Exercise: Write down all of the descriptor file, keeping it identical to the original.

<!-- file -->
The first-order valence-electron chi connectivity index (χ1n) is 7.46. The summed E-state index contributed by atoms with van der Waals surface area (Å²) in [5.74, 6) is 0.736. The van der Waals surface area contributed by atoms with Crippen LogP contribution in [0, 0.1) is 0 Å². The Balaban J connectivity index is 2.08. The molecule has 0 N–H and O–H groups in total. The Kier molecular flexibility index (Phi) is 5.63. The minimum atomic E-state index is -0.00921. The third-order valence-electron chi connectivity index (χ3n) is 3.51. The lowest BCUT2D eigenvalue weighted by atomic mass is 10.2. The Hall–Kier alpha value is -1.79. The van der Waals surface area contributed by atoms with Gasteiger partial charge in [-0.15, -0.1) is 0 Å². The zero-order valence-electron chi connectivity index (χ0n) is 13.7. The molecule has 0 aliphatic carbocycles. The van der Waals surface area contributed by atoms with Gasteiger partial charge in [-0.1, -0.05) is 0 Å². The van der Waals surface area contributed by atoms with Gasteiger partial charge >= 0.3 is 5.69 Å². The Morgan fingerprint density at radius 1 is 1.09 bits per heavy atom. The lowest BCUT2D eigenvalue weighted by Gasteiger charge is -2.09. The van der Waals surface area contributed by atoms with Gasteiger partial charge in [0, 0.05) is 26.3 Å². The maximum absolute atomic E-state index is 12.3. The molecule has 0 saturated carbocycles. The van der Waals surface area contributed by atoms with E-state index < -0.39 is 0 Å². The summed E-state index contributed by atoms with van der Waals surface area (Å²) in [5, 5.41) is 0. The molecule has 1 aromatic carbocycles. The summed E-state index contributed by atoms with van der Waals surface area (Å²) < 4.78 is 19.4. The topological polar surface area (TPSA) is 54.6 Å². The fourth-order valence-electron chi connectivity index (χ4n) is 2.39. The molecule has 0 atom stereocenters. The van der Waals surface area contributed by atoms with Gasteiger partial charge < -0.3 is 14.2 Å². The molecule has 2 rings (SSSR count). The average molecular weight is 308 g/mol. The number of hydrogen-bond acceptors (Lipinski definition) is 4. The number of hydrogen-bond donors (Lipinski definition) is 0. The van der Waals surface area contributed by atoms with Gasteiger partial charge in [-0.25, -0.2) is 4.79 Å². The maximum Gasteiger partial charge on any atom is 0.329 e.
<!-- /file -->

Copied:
The first-order valence-electron chi connectivity index (χ1n) is 7.46. The summed E-state index contributed by atoms with van der Waals surface area (Å²) in [5.74, 6) is 0.736. The van der Waals surface area contributed by atoms with Crippen LogP contribution in [0, 0.1) is 0 Å². The Balaban J connectivity index is 2.08. The molecule has 0 N–H and O–H groups in total. The Kier molecular flexibility index (Phi) is 5.63. The minimum atomic E-state index is -0.00921. The third-order valence-electron chi connectivity index (χ3n) is 3.51. The lowest BCUT2D eigenvalue weighted by atomic mass is 10.2. The Hall–Kier alpha value is -1.79. The van der Waals surface area contributed by atoms with Gasteiger partial charge in [-0.15, -0.1) is 0 Å². The zero-order valence-electron chi connectivity index (χ0n) is 13.7. The molecule has 0 aliphatic carbocycles. The van der Waals surface area contributed by atoms with Gasteiger partial charge in [-0.1, -0.05) is 0 Å². The van der Waals surface area contributed by atoms with Gasteiger partial charge >= 0.3 is 5.69 Å². The Morgan fingerprint density at radius 1 is 1.09 bits per heavy atom. The lowest BCUT2D eigenvalue weighted by Gasteiger charge is -2.09. The van der Waals surface area contributed by atoms with Gasteiger partial charge in [0, 0.05) is 26.3 Å². The maximum absolute atomic E-state index is 12.3. The molecule has 0 saturated carbocycles. The van der Waals surface area contributed by atoms with E-state index < -0.39 is 0 Å². The summed E-state index contributed by atoms with van der Waals surface area (Å²) in [5, 5.41) is 0. The molecule has 1 aromatic carbocycles. The summed E-state index contributed by atoms with van der Waals surface area (Å²) < 4.78 is 19.4. The topological polar surface area (TPSA) is 54.6 Å². The fourth-order valence-electron chi connectivity index (χ4n) is 2.39. The molecule has 0 atom stereocenters. The van der Waals surface area contributed by atoms with Gasteiger partial charge < -0.3 is 14.2 Å². The molecule has 2 rings (SSSR count). The average molecular weight is 308 g/mol. The number of hydrogen-bond acceptors (Lipinski definition) is 4. The number of hydrogen-bond donors (Lipinski definition) is 0. The van der Waals surface area contributed by atoms with Gasteiger partial charge in [-0.25, -0.2) is 4.79 Å². The maximum Gasteiger partial charge on any atom is 0.329 e.